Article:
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The Test World Championship

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The ICC ratings system to determine the best test team in the world is spread over too long a time, to provide a focused picture. The number 1 spot is open now, but with no series featuring the top two or three contenders facing each other (aside of Australia vs South Africa), it is impossible to crown one team as the champion of Test cricket.   

Below is a possible option, and there can be many more feasible ways to determine this. A debate would be interesting.

                                                   The format

Like the ODI World Cup, one year in every four should be earmarked as the Test Cricket World Cup year. With one difference - the championship lasts the whole year. The FTP (Future Tours Programme) should be frozen for the year.

The nine Test-playing nations (leaving Zimbabwe out for now) will play each other once at home and once away. That’s 36 Test matches spread over 9 countries. Each country plays 16 Tests through the year – 8 at home, 8 away.

The team playing away gets to pick whether to bat or bowl. The team playing at home gets to pick the city/ground where the match is to be played. This arrangement is designed to neutralize primarily the home advantage. It will also ensure that good result-oriented tracks are used in the matches itself.  
 
Each test match is of the usual 5 days, with the usual 2 innings. The only departure is that 4 points are given in the event of an outright win. 1 point will be given for obtaining a first innings lead exceeding 75 runs, none  otherwise. These points are designed to discourage flat, dreary tracks. And to prevent rain-marred Test matches from having no significance. Also, these points will ONLY be given if there is no outright result. A bonus point will be given for the winning team in the case of an innings defeat, or in case of wins by margins of 200 or more runs or 9 wickets or 10.
 
So, these 36 test matches take place throughout the year, between other commitments that all the countries have. A league tally is maintained with the points as explained above.
 
The top 2 teams emerging from the league (in the unlikely event of a deadlock, it can be broken with some other variable - like maybe runs scored in 16 matches divided by wickets lost) play the final.  
 
The final consists of 1 test match each in the 2 respective countries (i.e. if India and Australia reach the final, one test is played in India and one in Australia).  
 
If a clear winner does not emerge we go back to their results on the two occasions they played each other in the league, which will effectively result in evaluating the two teams over 4 Tests against each other. If we still don't get a clear winner we go back to the same points system as adopted in the league stages.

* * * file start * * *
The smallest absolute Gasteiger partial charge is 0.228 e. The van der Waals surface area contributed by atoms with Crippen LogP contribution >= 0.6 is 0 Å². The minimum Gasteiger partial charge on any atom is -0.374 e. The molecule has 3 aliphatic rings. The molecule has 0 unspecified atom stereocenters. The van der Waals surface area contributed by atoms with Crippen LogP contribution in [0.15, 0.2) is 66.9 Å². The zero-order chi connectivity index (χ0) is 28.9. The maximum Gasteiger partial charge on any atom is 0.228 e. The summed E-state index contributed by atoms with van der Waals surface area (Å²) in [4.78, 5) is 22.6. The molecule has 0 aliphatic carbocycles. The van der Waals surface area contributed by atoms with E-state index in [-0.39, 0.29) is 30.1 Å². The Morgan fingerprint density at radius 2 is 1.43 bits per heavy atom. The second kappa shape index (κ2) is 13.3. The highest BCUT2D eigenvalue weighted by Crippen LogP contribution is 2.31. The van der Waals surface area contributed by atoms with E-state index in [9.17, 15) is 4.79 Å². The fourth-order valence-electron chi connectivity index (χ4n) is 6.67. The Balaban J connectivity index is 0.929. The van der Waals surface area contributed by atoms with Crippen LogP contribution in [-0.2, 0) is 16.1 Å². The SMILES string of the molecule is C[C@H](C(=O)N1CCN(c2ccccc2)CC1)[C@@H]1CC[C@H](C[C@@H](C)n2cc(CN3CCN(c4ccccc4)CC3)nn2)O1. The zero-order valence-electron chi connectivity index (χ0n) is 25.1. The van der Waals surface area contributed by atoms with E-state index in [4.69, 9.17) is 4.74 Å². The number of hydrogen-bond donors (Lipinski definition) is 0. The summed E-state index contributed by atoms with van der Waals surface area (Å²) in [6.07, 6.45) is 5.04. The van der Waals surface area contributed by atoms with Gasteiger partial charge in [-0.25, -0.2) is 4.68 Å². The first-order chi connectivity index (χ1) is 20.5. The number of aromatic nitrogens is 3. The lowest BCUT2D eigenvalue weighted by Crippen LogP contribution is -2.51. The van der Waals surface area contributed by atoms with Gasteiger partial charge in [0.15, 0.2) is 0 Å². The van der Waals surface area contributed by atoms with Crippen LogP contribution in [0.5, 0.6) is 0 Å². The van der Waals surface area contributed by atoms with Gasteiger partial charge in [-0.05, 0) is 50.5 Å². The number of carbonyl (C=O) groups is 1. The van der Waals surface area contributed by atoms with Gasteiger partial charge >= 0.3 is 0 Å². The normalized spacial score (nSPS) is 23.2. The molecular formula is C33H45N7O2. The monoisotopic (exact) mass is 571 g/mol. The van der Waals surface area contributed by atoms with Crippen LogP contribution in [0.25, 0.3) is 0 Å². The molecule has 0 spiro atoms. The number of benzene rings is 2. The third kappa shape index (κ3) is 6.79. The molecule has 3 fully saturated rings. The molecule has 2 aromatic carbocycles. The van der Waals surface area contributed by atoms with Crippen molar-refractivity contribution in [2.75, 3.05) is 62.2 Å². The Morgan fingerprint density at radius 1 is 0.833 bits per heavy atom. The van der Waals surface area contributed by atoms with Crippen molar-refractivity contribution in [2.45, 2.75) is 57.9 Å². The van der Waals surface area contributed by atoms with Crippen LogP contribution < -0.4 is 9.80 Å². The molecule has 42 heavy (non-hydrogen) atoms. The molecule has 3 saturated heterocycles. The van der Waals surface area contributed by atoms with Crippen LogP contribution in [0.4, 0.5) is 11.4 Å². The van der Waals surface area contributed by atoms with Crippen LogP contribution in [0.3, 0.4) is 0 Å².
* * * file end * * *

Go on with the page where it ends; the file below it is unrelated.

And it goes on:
The tournament can be conducted from March to March to accommodate the possibility of playing the finals in any of the Test playing nations in the month of March. The exception here would be England, and should they make it to the top two, the finals can be held in May or June.  
 
The winner of this system will doubtless be a deserving champion. It is also likely to produce high-quality, positive cricket, which often does not happen in a regular test series. (Maybe there is a case for regular Test series' to incorporate this points system; rain-marred tests will therefore still have significance, and flat pitches – the bane in sub-continental cricket these days, will be avoided). And the element of luck will also be minimal, as far as advantage from conditions is concerned.

There is also merit in the excitement being spread over the year because

1) Protracted excitement is the nature of test cricket anyway

2) The team that wins would have to be very consistent throughout the year

3) There will be fever pitch excitement as the climax approaches.  
 
So, at the end, 7 teams would have played 16 test matches each (which in itself will improve standards, especially among the weaker teams), and 2 teams would have played 18 matches. Surely, that is not "too much cricket" if this year is treated specially, insofar as fewer tours being planned that year and fewer ODIs played.
 
One thing is for sure, this title will be considered much more worthwhile than the ODI World Cup. The Ultimate Prize in cricket, as it were.

But sadly, in this age of commercialisation and greed, is it likely that cricket boards will be willing to put their more profitable bilateral contests on hold? The trick would to be make it commercial all around. Not an impossible task, actually.






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